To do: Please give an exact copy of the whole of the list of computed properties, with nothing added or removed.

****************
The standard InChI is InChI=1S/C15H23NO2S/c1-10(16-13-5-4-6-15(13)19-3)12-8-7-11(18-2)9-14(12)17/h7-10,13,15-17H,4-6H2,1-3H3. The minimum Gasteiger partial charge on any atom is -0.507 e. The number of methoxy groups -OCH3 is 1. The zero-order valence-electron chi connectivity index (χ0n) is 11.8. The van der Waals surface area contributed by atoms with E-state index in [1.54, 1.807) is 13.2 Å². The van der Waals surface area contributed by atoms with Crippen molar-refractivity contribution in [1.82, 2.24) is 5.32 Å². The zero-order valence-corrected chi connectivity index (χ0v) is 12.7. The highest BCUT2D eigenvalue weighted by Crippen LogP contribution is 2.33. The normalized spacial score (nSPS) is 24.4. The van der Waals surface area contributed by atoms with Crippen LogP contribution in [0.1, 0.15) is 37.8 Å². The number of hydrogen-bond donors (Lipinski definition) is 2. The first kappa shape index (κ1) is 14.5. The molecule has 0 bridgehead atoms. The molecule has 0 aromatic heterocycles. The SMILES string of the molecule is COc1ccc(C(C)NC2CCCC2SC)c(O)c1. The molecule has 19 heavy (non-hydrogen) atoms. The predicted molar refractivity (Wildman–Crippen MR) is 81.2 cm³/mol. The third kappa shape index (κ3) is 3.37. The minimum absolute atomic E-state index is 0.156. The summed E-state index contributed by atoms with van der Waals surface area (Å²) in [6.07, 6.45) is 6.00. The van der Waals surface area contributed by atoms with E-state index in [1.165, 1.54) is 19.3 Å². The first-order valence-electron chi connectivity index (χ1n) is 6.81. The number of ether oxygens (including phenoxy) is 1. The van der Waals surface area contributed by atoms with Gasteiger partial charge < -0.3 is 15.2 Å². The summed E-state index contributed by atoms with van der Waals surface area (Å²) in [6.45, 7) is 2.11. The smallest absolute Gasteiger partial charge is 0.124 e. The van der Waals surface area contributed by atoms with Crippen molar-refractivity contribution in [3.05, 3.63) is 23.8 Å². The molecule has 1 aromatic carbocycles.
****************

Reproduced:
The standard InChI is InChI=1S/C15H23NO2S/c1-10(16-13-5-4-6-15(13)19-3)12-8-7-11(18-2)9-14(12)17/h7-10,13,15-17H,4-6H2,1-3H3. The minimum Gasteiger partial charge on any atom is -0.507 e. The number of methoxy groups -OCH3 is 1. The zero-order valence-electron chi connectivity index (χ0n) is 11.8. The van der Waals surface area contributed by atoms with E-state index in [1.54, 1.807) is 13.2 Å². The van der Waals surface area contributed by atoms with Crippen molar-refractivity contribution in [1.82, 2.24) is 5.32 Å². The zero-order valence-corrected chi connectivity index (χ0v) is 12.7. The highest BCUT2D eigenvalue weighted by Crippen LogP contribution is 2.33. The normalized spacial score (nSPS) is 24.4. The van der Waals surface area contributed by atoms with Crippen LogP contribution in [0.1, 0.15) is 37.8 Å². The number of hydrogen-bond donors (Lipinski definition) is 2. The first kappa shape index (κ1) is 14.5. The molecule has 0 bridgehead atoms. The molecule has 0 aromatic heterocycles. The SMILES string of the molecule is COc1ccc(C(C)NC2CCCC2SC)c(O)c1. The molecule has 19 heavy (non-hydrogen) atoms. The predicted molar refractivity (Wildman–Crippen MR) is 81.2 cm³/mol. The third kappa shape index (κ3) is 3.37. The minimum absolute atomic E-state index is 0.156. The summed E-state index contributed by atoms with van der Waals surface area (Å²) in [6.07, 6.45) is 6.00. The van der Waals surface area contributed by atoms with E-state index in [1.165, 1.54) is 19.3 Å². The first-order valence-electron chi connectivity index (χ1n) is 6.81. The number of ether oxygens (including phenoxy) is 1. The van der Waals surface area contributed by atoms with Gasteiger partial charge < -0.3 is 15.2 Å². The summed E-state index contributed by atoms with van der Waals surface area (Å²) in [6.45, 7) is 2.11. The smallest absolute Gasteiger partial charge is 0.124 e. The van der Waals surface area contributed by atoms with Crippen molar-refractivity contribution in [3.05, 3.63) is 23.8 Å². The molecule has 1 aromatic carbocycles.